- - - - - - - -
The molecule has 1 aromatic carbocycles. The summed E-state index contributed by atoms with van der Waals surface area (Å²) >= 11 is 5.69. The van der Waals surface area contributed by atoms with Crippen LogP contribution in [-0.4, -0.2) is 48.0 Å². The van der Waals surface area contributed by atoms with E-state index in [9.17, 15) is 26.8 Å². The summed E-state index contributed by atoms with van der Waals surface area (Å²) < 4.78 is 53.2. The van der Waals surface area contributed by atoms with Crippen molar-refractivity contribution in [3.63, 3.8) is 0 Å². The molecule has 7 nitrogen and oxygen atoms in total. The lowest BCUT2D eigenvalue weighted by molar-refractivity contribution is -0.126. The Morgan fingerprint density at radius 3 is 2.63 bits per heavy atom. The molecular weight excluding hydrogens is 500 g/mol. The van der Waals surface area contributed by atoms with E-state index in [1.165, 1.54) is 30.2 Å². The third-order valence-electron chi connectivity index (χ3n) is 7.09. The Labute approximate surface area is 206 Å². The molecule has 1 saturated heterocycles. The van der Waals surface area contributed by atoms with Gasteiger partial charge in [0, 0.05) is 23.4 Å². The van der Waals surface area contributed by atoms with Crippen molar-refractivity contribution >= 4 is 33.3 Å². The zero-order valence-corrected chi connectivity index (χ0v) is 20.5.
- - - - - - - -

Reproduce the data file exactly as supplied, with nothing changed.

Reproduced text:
The molecule has 1 aromatic carbocycles. The summed E-state index contributed by atoms with van der Waals surface area (Å²) >= 11 is 5.69. The van der Waals surface area contributed by atoms with Crippen LogP contribution in [-0.4, -0.2) is 48.0 Å². The van der Waals surface area contributed by atoms with E-state index in [9.17, 15) is 26.8 Å². The summed E-state index contributed by atoms with van der Waals surface area (Å²) < 4.78 is 53.2. The van der Waals surface area contributed by atoms with Crippen molar-refractivity contribution in [3.63, 3.8) is 0 Å². The molecule has 7 nitrogen and oxygen atoms in total. The lowest BCUT2D eigenvalue weighted by molar-refractivity contribution is -0.126. The Morgan fingerprint density at radius 3 is 2.63 bits per heavy atom. The molecular weight excluding hydrogens is 500 g/mol. The van der Waals surface area contributed by atoms with E-state index in [1.165, 1.54) is 30.2 Å². The third-order valence-electron chi connectivity index (χ3n) is 7.09. The Labute approximate surface area is 206 Å². The molecule has 1 saturated heterocycles. The van der Waals surface area contributed by atoms with Gasteiger partial charge in [0, 0.05) is 23.4 Å². The van der Waals surface area contributed by atoms with Crippen molar-refractivity contribution >= 4 is 33.3 Å². The zero-order valence-corrected chi connectivity index (χ0v) is 20.5.